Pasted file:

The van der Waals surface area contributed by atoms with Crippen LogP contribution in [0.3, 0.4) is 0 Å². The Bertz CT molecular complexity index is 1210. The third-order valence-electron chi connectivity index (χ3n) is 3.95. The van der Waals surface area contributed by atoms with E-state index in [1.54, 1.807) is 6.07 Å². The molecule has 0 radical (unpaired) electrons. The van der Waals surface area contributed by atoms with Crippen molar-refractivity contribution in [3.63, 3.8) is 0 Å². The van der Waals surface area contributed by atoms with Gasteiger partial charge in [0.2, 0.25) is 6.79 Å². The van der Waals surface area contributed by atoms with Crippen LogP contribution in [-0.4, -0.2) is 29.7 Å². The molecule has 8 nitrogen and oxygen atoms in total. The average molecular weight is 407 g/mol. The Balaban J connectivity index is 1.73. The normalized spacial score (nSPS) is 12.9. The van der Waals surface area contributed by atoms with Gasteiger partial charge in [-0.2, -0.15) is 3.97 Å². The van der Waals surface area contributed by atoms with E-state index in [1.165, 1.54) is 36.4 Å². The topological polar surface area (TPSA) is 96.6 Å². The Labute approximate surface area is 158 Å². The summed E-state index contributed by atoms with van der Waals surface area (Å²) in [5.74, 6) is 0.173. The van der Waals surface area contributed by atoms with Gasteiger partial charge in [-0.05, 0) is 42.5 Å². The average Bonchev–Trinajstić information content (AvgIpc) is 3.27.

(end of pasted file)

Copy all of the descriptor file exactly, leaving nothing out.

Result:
The van der Waals surface area contributed by atoms with Crippen LogP contribution in [0.3, 0.4) is 0 Å². The Bertz CT molecular complexity index is 1210. The third-order valence-electron chi connectivity index (χ3n) is 3.95. The van der Waals surface area contributed by atoms with E-state index in [1.54, 1.807) is 6.07 Å². The molecule has 0 radical (unpaired) electrons. The van der Waals surface area contributed by atoms with Crippen molar-refractivity contribution in [3.63, 3.8) is 0 Å². The van der Waals surface area contributed by atoms with Gasteiger partial charge in [0.2, 0.25) is 6.79 Å². The van der Waals surface area contributed by atoms with Crippen LogP contribution in [-0.4, -0.2) is 29.7 Å². The molecule has 8 nitrogen and oxygen atoms in total. The average molecular weight is 407 g/mol. The Balaban J connectivity index is 1.73. The normalized spacial score (nSPS) is 12.9. The van der Waals surface area contributed by atoms with Gasteiger partial charge in [-0.2, -0.15) is 3.97 Å². The van der Waals surface area contributed by atoms with E-state index in [1.165, 1.54) is 36.4 Å². The topological polar surface area (TPSA) is 96.6 Å². The Labute approximate surface area is 158 Å². The summed E-state index contributed by atoms with van der Waals surface area (Å²) in [5.74, 6) is 0.173. The van der Waals surface area contributed by atoms with Gasteiger partial charge in [-0.05, 0) is 42.5 Å². The average Bonchev–Trinajstić information content (AvgIpc) is 3.27.